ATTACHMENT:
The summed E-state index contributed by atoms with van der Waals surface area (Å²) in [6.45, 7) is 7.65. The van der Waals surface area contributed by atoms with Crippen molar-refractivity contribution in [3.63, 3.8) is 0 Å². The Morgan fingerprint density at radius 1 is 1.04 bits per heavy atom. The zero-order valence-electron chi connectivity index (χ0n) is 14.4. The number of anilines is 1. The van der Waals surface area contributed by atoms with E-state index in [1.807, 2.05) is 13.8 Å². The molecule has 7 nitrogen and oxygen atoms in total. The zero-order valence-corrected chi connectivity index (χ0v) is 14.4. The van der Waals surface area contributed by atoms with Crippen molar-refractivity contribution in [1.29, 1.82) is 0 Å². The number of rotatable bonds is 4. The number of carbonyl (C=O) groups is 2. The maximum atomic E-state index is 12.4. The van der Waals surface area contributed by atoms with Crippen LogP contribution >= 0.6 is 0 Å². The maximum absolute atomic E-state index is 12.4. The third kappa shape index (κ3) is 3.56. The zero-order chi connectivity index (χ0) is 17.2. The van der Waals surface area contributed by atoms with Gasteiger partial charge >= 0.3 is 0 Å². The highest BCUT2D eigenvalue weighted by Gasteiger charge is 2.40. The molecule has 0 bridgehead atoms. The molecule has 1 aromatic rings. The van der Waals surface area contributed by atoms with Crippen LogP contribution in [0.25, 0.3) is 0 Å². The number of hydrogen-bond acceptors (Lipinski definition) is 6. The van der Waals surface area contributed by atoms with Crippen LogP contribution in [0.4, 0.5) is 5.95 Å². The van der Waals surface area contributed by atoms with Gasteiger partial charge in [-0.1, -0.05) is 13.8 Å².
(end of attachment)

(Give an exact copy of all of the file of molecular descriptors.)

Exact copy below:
The summed E-state index contributed by atoms with van der Waals surface area (Å²) in [6.45, 7) is 7.65. The van der Waals surface area contributed by atoms with Crippen molar-refractivity contribution in [3.63, 3.8) is 0 Å². The Morgan fingerprint density at radius 1 is 1.04 bits per heavy atom. The zero-order valence-electron chi connectivity index (χ0n) is 14.4. The number of anilines is 1. The van der Waals surface area contributed by atoms with E-state index in [1.807, 2.05) is 13.8 Å². The molecule has 7 nitrogen and oxygen atoms in total. The zero-order valence-corrected chi connectivity index (χ0v) is 14.4. The van der Waals surface area contributed by atoms with Crippen molar-refractivity contribution in [1.29, 1.82) is 0 Å². The number of rotatable bonds is 4. The number of carbonyl (C=O) groups is 2. The maximum atomic E-state index is 12.4. The van der Waals surface area contributed by atoms with Crippen LogP contribution >= 0.6 is 0 Å². The maximum absolute atomic E-state index is 12.4. The third kappa shape index (κ3) is 3.56. The zero-order chi connectivity index (χ0) is 17.2. The van der Waals surface area contributed by atoms with Gasteiger partial charge >= 0.3 is 0 Å². The highest BCUT2D eigenvalue weighted by Gasteiger charge is 2.40. The molecule has 0 bridgehead atoms. The molecule has 1 aromatic rings. The van der Waals surface area contributed by atoms with Crippen LogP contribution in [0.25, 0.3) is 0 Å². The number of hydrogen-bond acceptors (Lipinski definition) is 6. The van der Waals surface area contributed by atoms with Crippen LogP contribution in [0.4, 0.5) is 5.95 Å². The van der Waals surface area contributed by atoms with Gasteiger partial charge in [-0.1, -0.05) is 13.8 Å².